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Registered User
Oct 31, 2014
I posted last weekend about Dad in hospital with suspected sepsis. Well after a very traumatic week went to visit today and Dad was sat up in the chair and although mumbling 100% better. We were all over the moon and couldn't believe the transformation, last weekend the Drs and ourselves though the time had come. The staff have been fantastic. However Dad said he wanted to get up to use the loo. I said hold on you cannot walk yet. I went to find staff, the health care assistants came and told Dad he could wee in his pants as he had nappy pants on and they would change him. His face said it all. I am livid. He may have dementia but to expect him to pee his pants is awful. I feel bad as I complained, especially after they have saved his life, but am I right or am I being unreasonable


Registered User
Aug 14, 2011
That doesn't sound right at all. Surely he could have been taken to the loo in a wheelchair, or maybe brought a bottle to use? I think you were right to complain.


Registered User
Aug 29, 2007
SW London
So much for 'dignity' in dementia. I would have been livid, too. It's not exactly a big deal to provide a bottle. I would think a written complaint is called for. Especially after that TV documentary not long ago, when a similar thing was shown as clearly neglectful and abusive - some poor lady in a CH calling out for the loo, and being told to do it in her nappy.


Registered User
Mar 26, 2011
Near Southampton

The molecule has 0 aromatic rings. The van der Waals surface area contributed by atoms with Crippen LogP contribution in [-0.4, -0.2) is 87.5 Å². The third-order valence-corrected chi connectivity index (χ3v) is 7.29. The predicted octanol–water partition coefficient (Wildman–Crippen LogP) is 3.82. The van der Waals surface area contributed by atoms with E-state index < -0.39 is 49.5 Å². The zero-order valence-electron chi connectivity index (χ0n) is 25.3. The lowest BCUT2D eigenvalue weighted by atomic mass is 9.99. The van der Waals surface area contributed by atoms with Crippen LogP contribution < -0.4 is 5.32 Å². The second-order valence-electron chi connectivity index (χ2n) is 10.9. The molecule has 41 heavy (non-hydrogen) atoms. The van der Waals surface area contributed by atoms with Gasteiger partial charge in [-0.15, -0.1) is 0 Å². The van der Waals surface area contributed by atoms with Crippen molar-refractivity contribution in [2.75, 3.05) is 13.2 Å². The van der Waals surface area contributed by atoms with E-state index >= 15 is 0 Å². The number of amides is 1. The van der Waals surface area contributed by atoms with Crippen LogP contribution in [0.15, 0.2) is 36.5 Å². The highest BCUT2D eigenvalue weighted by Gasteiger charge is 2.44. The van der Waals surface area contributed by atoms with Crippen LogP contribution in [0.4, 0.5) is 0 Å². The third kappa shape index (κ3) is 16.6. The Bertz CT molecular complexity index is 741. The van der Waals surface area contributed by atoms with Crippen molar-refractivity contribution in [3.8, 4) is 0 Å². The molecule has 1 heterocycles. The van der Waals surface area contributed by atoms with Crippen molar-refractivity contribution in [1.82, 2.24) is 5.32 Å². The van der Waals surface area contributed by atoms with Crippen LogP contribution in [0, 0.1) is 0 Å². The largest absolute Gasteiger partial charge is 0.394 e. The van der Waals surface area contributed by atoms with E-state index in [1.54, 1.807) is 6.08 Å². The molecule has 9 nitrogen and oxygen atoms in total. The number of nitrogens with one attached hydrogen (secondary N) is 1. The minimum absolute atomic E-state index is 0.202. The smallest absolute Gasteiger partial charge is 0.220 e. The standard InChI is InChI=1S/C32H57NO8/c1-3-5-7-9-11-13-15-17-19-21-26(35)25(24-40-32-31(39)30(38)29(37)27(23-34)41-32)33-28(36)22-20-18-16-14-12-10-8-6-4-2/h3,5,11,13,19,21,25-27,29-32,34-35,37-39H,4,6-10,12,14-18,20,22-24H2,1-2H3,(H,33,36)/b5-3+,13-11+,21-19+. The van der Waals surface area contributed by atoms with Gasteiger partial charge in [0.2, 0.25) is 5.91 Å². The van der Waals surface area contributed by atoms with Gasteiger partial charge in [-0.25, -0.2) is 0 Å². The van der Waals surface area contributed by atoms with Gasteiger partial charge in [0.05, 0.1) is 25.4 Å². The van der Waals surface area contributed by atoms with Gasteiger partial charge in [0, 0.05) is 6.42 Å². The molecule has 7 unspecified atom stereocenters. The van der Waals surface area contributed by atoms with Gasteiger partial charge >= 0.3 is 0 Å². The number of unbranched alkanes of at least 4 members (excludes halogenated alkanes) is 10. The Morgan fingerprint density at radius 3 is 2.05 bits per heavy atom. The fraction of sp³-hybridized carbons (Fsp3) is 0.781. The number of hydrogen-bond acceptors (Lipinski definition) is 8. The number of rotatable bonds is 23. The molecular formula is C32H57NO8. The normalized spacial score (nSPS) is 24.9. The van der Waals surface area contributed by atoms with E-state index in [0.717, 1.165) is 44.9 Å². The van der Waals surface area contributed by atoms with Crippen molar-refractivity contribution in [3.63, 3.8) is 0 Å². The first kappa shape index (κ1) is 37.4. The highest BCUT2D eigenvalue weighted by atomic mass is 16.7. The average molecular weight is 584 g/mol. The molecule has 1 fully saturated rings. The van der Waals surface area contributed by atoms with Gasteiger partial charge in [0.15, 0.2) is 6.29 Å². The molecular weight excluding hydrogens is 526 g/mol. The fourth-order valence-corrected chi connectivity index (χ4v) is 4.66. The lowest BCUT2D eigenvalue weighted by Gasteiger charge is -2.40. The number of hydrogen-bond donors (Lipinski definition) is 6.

I am sure this is how my husband became incontinent. In the acute hospital, he was asking for a bottle and true, he was sometimes a bit late in asking for it as by the time it came, often after some minutes, some might have gone on the floor but he still retained the knowledge of what was needed.
A few days later he was transferred to a hospital for mental healthand I was told that as he was incontinent,I didn't need to take any underpants in for him.
That was the beginning of the end.
It's just easier and saves time!


Registered User
Sep 23, 2008
At a dementia forum the other day two of us who care for our husbands were talking about this issue. Both our husbands are now in the severe stage but both remain continent but we both feel that when they are either in hospital or respite then they are put in nappies for the convenience of the staff this is wrong. We have found ourselves reluctant to use respite in case we get our husbands back no longer continent because they have been treated as if they were incontinent. Obviously with hospital you have no choice to avoid it.
I said to one of the officials who was at the forum "do you think it would be acceptable if the loos were out of order in this building to give all the delegates a nappy on the way in and tell them to do it where they sit?". No response was offered.


Registered User
Oct 5, 2013
Well said, Tre.
When OH was a in hospital last year, bladder and brain disconnected (figuratively) and it was some time before then joined up again, but they did. I think, like Saffie, it was something to do with the speed, or lack of, that calls for the loo/bottle were answered.